Diageo plans €153m brewhouse at St James's Gate


DRINKS GIANT Diageo plans to invest €153 million to build a new brewhouse at its famous St James’s Gate brewery in Dublin.

However, its breweries in Kilkenny and Dundalk are to close next year with the loss of up to 99 jobs.

In Dublin, the company is to seek planning permission for a new brewhouse on the northside of its St James’s Gate campus, which runs from James Street to Victoria Quay close to Heuston train station.

This will result in the creation of about 300 jobs during the construction phase, which could take up to two years to complete.

It would increase the capacity of the St James’s Gate brewery to about seven million hectolitres from its current level of five million.

This investment would result in all beers made by Diageo in Ireland being brewed at St James’s Gate, thereby securing its long-term future.

The Kilkenny brewery, which is more than 300 years old, currently produces Budweiser and Smithwick’s, while Dundalk is responsible for Harp, Carlsberg and Smithwick’s.

The Dundalk brewery is due to close in July next year, while Kilkenny is expected to shut in December of that year. Employment at both sites has been scaled back in recent years with Kilkenny currently employing 44 and Dundalk 55. A spokeswoman for Diageo said there would be a “limited amount of opportunities for redeployment” to St James’s Gate.

Staff were said to be “shocked” by yesterday’s announcement.

Willie Quigley, an official with the Unite trade union in Dundalk, said the mood among its members there was sombre.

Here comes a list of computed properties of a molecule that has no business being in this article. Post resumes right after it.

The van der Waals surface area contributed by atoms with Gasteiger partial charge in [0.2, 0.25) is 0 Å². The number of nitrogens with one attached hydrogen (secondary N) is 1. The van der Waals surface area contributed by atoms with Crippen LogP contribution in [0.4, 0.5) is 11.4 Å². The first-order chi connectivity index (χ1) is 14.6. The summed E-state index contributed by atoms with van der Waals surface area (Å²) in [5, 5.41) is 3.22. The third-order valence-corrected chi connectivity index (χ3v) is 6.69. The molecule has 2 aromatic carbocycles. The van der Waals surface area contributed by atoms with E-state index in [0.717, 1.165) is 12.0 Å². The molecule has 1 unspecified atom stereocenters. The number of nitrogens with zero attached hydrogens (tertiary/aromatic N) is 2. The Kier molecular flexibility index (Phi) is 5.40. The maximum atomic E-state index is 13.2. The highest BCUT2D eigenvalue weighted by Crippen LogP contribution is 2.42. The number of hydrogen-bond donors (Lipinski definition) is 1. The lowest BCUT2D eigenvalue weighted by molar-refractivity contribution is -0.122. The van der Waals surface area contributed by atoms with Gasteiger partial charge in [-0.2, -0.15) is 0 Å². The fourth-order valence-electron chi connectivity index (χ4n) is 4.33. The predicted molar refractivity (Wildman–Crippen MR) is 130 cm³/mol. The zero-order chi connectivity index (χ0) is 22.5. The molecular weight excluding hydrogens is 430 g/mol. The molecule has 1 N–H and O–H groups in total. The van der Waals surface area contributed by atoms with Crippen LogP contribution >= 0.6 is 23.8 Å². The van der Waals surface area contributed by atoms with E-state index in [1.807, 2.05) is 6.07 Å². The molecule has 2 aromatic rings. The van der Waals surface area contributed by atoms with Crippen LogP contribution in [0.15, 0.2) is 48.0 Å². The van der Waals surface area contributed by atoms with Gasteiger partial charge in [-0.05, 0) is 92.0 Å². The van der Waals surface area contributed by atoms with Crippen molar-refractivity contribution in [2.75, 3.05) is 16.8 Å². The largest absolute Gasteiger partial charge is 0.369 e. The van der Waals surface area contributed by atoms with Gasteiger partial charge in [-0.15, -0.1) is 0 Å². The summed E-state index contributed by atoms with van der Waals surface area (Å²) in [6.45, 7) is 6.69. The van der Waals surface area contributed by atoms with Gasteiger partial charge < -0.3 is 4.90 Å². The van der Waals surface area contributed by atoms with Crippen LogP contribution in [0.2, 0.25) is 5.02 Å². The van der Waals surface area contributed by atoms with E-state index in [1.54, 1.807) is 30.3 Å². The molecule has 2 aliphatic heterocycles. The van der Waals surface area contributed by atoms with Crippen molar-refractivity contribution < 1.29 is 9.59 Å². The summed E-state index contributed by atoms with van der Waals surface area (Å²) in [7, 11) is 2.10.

“Redeployment will be on the agenda and if it can happen it will be welcomed but the indications aren’t great,” he said.

The company had signalled its intention to close the Kilkenny and Dundalk breweries in 2008 as part of an ambitious €650 million plan to overhaul its brewing here. They were originally scheduled to shut this year.

That plan involved the construction of a super brewery in Leixlip, Co Kildare, on lands owned by the Guinness family and a slimming down of its activities at St James’s Gate. The economic crash in late 2008 resulted in Diageo shelving that plan as consumption fell sharply. It now appears to have abandoned the idea of building a new brewery in Leixlip.

Diageo expects to begin work on the brewhouse in Dublin in the second half of this year, subject to planning permission. When completed, the existing brewhouse, which is about 40 years old, will be decommissioned.

This will be Diageo’s second-biggest global investment in brewing or distilling facilities. The St James’s Gate brewery currently produces Guinness primarily for the Irish, British and US markets.

David Gosnell, president of Diageo’s global supply, said the investment was a “significant expression of confidence” by the company in its Irish operation.

Minister for Jobs, Enterprise and Innovation Richard Bruton said the investment represented a “huge vote of confidence in the Irish economy” by Diageo.